“Our greatest glory consists not in never falling, but in rising up every time we fall.”Oliver Goldsmith
On Sept. 29, Newman University senior Jacob Kresky participated in a press conference with Wichita Mayor Brandon Whipple, who declared September “Recovery Month” for Wichita.
Kresky, a social work student with a concentration on substance abuse, delivered the proclamation to the Wichita community and spoke about his efforts to complete the work. The press conference was held at 13th and West Street, home of the temporary Fire Station 23.
The proclamation read, “Recovery Month celebrates those who have made a journey towards improving their lives and brings awareness to the many options available to those who wish to embark on a healthier, rewarding and fulfilling life.”
Referenced in the proclamation was a statistic from the 2020 National Survey on Drug Use and Health: “16,985,000 adults have co-occurring substance use disorders and mental illnesses.”
“Thankfully, our local legislators have worked to combat the number of emergency room visits for overdose and overdose deaths,” Kresky said. “They’ve equipped police with Narcan and they’re working on changing penalties for the fentanyl testing strips as well.”
Still, there is work to be done.
“In order to save lives, meeting members of the public where they’re at and treating them with dignity is paramount,” Kresky said. “It’s that dignity and self-worth that we have to make sure we provide to everybody with substance use disorder. And I think that’s what we forget.”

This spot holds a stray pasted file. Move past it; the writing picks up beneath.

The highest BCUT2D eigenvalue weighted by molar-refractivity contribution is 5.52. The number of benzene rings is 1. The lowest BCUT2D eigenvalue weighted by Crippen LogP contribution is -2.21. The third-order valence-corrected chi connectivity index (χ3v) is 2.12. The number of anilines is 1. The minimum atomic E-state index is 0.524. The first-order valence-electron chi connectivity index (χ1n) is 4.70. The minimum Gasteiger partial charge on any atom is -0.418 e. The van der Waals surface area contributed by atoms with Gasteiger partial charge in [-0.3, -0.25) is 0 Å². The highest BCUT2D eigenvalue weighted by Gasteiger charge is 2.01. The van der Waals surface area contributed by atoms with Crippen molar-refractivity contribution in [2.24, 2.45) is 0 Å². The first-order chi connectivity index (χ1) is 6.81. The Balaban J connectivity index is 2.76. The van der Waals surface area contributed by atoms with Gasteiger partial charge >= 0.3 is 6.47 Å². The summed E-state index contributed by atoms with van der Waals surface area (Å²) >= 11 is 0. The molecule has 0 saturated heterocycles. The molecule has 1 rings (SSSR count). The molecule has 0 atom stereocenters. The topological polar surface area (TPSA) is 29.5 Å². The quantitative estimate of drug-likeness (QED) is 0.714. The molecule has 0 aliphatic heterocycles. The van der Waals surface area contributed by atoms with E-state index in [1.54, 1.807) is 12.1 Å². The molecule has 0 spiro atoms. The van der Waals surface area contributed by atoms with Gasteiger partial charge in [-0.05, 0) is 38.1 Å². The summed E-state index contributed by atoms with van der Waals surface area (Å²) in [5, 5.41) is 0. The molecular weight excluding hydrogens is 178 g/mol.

Wichita provides more than 20 different recovery options for those who suffer from co-occurring substance use disorders, from in-patient and out-patient care to businesses and sober living communities.
“If somebody needs treatment, there really is no better time because Wichita has the resources. Take advantage of it,” Kresky said.
Establishing ‘Recovery Month’ in Wichita
National Recovery Month was established in 1989 by the Substance Abuse and Mental Health Services Administration. It is an observance held every September to increase public awareness surrounding mental health and addiction recovery.
Though it is nationally recognized each year, September 2022 marks Wichita’s first participation in “Recovery Month,” Kresky said. The idea for writing a proclamation came to Kresky as he worked on his learning agreement for his field practicum placement at Mirror Inc.
Anyone can write a proclamation, but in order for it to become an official public announcement, it must be signed and issued by federal officials such as governors, state legislatures, mayors or other government officials at the local level.
Kresky said he was up for the challenge — especially if it meant raising awareness about an issue he is passionate about. He wrote a letter to the City Council, mayor and vice mayor, and asked several key players across social work sectors both at Newman and in Wichita to sign the document. In less than a week, the letter was signed and sent to Whipple’s office.
Anyone who knows someone with addiction, who has had “a brush with addiction” or who has become addicted themselves has a powerful story, Kresky said.